Bailey, Jones win prelim push titles
September 2, 2016
Ryan Bailey (Salem, Oregon) and Briauna Jones (Summerville, South Carolina) are one step closer to securing a spot on the USA Bobsled National Team after winning their respective preliminary push championship competitions on the wheeled track in Lake Placid, New York. Bailey and Jones’s wins earned them tickets to USA National Bobsled Push Championships, which will be held on the iced facility in Calgary, Canada, next month.
Athletes were given the opportunity to push the sled three times from the brake position and the best two pushes were counted. The athletes with the lowest two-run combined times were declared the winners.
BMW, a proud sponsor of USA Bobsled & Skeleton, will sponsor the top-two finishers in both the women’s and men’s competitions to offset costs inherent to participation in next month’s national competition. BMW works with the team year-round to identify opportunities to support key team efforts, including equipment improvements, athlete assistance and future innovation.
Bailey ran away with the men’s competition with a two-push combined time of 8.64 seconds. He established himself as a favorite earlier in the week by posting the best men’s combine test score, and didn’t disappoint in the competition after dominating with push times of 4.34 and 4.30 seconds.
Bailey is already well known for his accomplishments as a sprinter. He was the anchor for the 2012 London Olympic Games 4×100-meter relay team that set an American record of 37.04 seconds and finished fifth in the 100M run. Two years after London, Bailey was glued to his television watching the 2014 Sochi Olympic Games.
“I was watching the 2014 Olympics and one of the highlights was bobsled, and I thought it would be an amazing experience,” Bailey said. “I’m an adrenaline junkie, so I figured the rush of bobsled would be perfect for me.”
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The coaching staff took the rookies to Mt. Van Hoevenberg during the push camp for a track walk, which was a first look at the sport for the majority of the athletes.
“Walking down the track and through the curves, I was in awe,” Bailey said. “These things are 20 feet tall, it’s ridiculous — it’s basically vertical. I can’t imagine flying through there.”
Bailey isn’t the first Olympic sprinter to make a transition to bobsled. Lauryn Williams, the 2004 Olympic 100M silver medalist, and Lolo Jones, 2012 Olympic 100M hurdler, were push athletes at the Sochi Olympics. Tianna Bartoletta also spent some time in a bobsled, following in the footsteps of greats like Edwin Moses, Willie Davenport and Renaldo Nehemiah.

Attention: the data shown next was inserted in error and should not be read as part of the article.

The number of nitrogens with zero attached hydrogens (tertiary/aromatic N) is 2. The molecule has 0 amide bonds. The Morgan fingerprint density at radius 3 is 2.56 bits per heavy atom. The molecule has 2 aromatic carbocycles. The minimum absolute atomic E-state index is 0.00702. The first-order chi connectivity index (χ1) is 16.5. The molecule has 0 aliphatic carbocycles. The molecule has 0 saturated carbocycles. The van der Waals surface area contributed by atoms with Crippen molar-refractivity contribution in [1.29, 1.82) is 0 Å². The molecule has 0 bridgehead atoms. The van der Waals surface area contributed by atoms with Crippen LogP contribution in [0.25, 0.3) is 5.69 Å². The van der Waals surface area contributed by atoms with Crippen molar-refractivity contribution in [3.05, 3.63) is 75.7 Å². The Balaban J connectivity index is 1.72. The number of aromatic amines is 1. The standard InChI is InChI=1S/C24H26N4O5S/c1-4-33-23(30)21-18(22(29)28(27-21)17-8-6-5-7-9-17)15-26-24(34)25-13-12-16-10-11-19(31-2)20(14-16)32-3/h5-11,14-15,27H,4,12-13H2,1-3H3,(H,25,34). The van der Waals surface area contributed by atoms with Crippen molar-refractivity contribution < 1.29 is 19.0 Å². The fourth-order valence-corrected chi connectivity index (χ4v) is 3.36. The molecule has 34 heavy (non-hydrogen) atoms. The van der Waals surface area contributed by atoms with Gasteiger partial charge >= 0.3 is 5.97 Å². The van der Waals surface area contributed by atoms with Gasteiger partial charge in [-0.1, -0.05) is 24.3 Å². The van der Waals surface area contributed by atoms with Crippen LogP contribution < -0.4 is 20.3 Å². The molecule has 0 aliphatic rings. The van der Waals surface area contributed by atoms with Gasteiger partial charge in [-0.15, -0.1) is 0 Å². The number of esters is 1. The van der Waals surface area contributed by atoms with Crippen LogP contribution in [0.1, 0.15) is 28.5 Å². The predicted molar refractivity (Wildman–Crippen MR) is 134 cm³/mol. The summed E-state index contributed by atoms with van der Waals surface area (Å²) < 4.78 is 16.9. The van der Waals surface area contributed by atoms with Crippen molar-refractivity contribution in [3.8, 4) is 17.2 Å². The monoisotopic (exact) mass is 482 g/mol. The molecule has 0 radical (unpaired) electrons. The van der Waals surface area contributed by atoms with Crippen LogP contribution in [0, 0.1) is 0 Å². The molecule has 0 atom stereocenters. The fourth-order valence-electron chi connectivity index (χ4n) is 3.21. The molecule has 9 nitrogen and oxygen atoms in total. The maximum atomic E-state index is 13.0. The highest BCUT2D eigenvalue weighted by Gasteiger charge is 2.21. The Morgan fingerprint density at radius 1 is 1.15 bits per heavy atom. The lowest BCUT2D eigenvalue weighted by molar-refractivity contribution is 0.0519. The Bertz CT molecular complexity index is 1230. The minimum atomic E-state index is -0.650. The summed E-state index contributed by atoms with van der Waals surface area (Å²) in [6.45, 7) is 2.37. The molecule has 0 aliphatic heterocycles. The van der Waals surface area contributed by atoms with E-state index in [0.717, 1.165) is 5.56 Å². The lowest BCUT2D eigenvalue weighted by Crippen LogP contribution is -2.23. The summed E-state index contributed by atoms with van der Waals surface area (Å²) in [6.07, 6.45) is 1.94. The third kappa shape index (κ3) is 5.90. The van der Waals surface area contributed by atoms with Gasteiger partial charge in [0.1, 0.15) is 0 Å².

“I wanted to come here to get a feel for the sport, pick the brain of some of the athletes on the team,” Bailey said. “When I started pushing, coming out of the block was natural to me because it’s pretty similar to track. Getting in the sled, I’m going to need more work on that. It will take some time, but it’s been a great experience already.”
Dillon Schrodt (Lincoln, Nebraska) from the University of Nebraska Kearney was runner-up with a combined time of 8.96 seconds after clocking pushes of 4.47 and 4.49.
In the women’s field, Jones and Nikia Squire (Columbia, South Carolina) have been neck-and-neck since camp started, tying for the top women’s combine test score and finishing just 0.01 seconds from each other in the competition.
Jones edged Squire for the win with push times of 4.91 and 4.89 seconds for a combined total of 9.80. Squire was on Jones’ heels with times of 4.89 and 4.92 seconds for a total of 9.81.
Jones and Squire were the only two competitors to clock push times under five seconds in the women’s field. Jones was a track athlete at the University of North Carolina at Charlotte, and Squire competed in track and field at Queens University of Charlotte. Both athletes were discovered at the Columbia combine event.
“My track coach, Robert Olsen, is a former bobsledder and teammate of Coach Mike Dionne, and getting me into bobsled was always a subliminal message of his,” Jones said. “He planted the seed, and here I am.”
Jones said pushing a sled was more challenging than she expected and she tried to focus on one thing at a time during the weeklong camp while learning the technique of the pushing.
“Everybody thinks, ‘Oh yeah, I can push a bobsled,'” Jones said. “Then you push a bobsled and everything changes. None of us are perfect, of course, there’s so much to learn, but the coaches and athletes from the team have been so awesome and supportive.
“Once you start running downhill with the sled, you don’t think it’s as steep as it is and then you realize how fast you’re going and you have to get into the sled- it’s challenging, but I really enjoy it.”
When asked how she felt after taking a track walk and seeing the course for the first time, Jones said, “I’m a daredevil, I’m definitely up for the challenge.”
Dierdre Duncan (Hiram, Georgia), a standout track and field graduate from Oglethorpe University, rallied for third with a total time of 10.14 seconds after clocking pushes of 5.09 and 5.05.
Six women and six men also competed in a rookie skeleton push competition. Squire topped the women’s competition with a total time of 7.89 seconds (3.97, 3.92), followed by Michelle Toukan (Central City, Nebraska) in second with a time of 8.23 seconds (4.13, 4.10), and Mystique Ro (Nokesville, Virginia) in third with a 8.47 (4.22, 4.25).
Christopher Strup (Defiance, Ohio) led the men’s competition with a total push time of 7.14 seconds (3.56, 3.58). Brad Beeston (Edmond, Oklahoma) finished second with a 7.22 (3.63, 3.59), while Jamaal Brantley (Summerville, South Carolina) clocked a 7.24 (3.65, 3.59) for third.
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